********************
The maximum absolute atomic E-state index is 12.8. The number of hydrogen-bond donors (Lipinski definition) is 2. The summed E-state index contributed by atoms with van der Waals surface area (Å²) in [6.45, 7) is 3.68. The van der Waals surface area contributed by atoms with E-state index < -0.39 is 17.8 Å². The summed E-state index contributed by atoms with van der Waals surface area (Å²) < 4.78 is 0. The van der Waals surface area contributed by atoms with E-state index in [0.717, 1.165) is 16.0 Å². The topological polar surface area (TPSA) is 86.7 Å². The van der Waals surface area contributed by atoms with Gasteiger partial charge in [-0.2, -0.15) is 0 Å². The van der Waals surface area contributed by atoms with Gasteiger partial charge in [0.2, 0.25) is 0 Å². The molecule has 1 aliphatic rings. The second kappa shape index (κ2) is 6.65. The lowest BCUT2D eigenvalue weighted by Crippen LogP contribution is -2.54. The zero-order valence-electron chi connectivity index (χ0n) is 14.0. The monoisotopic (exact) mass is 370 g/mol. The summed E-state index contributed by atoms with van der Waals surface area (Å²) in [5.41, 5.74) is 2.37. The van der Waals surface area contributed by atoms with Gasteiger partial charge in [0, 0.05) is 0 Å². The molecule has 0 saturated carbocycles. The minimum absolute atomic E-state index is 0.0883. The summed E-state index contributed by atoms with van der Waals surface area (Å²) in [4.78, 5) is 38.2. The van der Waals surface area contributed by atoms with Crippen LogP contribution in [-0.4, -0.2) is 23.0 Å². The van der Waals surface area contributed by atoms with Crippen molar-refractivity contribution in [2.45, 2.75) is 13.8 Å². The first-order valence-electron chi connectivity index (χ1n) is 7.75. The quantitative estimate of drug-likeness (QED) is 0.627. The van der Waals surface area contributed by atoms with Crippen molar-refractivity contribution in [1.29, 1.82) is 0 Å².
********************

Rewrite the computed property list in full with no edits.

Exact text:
The maximum absolute atomic E-state index is 12.8. The number of hydrogen-bond donors (Lipinski definition) is 2. The summed E-state index contributed by atoms with van der Waals surface area (Å²) in [6.45, 7) is 3.68. The van der Waals surface area contributed by atoms with E-state index < -0.39 is 17.8 Å². The summed E-state index contributed by atoms with van der Waals surface area (Å²) < 4.78 is 0. The van der Waals surface area contributed by atoms with E-state index in [0.717, 1.165) is 16.0 Å². The topological polar surface area (TPSA) is 86.7 Å². The van der Waals surface area contributed by atoms with Gasteiger partial charge in [-0.2, -0.15) is 0 Å². The van der Waals surface area contributed by atoms with Gasteiger partial charge in [0.2, 0.25) is 0 Å². The molecule has 1 aliphatic rings. The second kappa shape index (κ2) is 6.65. The lowest BCUT2D eigenvalue weighted by Crippen LogP contribution is -2.54. The zero-order valence-electron chi connectivity index (χ0n) is 14.0. The monoisotopic (exact) mass is 370 g/mol. The summed E-state index contributed by atoms with van der Waals surface area (Å²) in [5.41, 5.74) is 2.37. The van der Waals surface area contributed by atoms with Gasteiger partial charge in [0, 0.05) is 0 Å². The molecule has 0 saturated carbocycles. The minimum absolute atomic E-state index is 0.0883. The summed E-state index contributed by atoms with van der Waals surface area (Å²) in [4.78, 5) is 38.2. The van der Waals surface area contributed by atoms with Crippen LogP contribution in [-0.4, -0.2) is 23.0 Å². The van der Waals surface area contributed by atoms with Crippen molar-refractivity contribution in [2.45, 2.75) is 13.8 Å². The first-order valence-electron chi connectivity index (χ1n) is 7.75. The quantitative estimate of drug-likeness (QED) is 0.627. The van der Waals surface area contributed by atoms with Crippen molar-refractivity contribution in [1.29, 1.82) is 0 Å².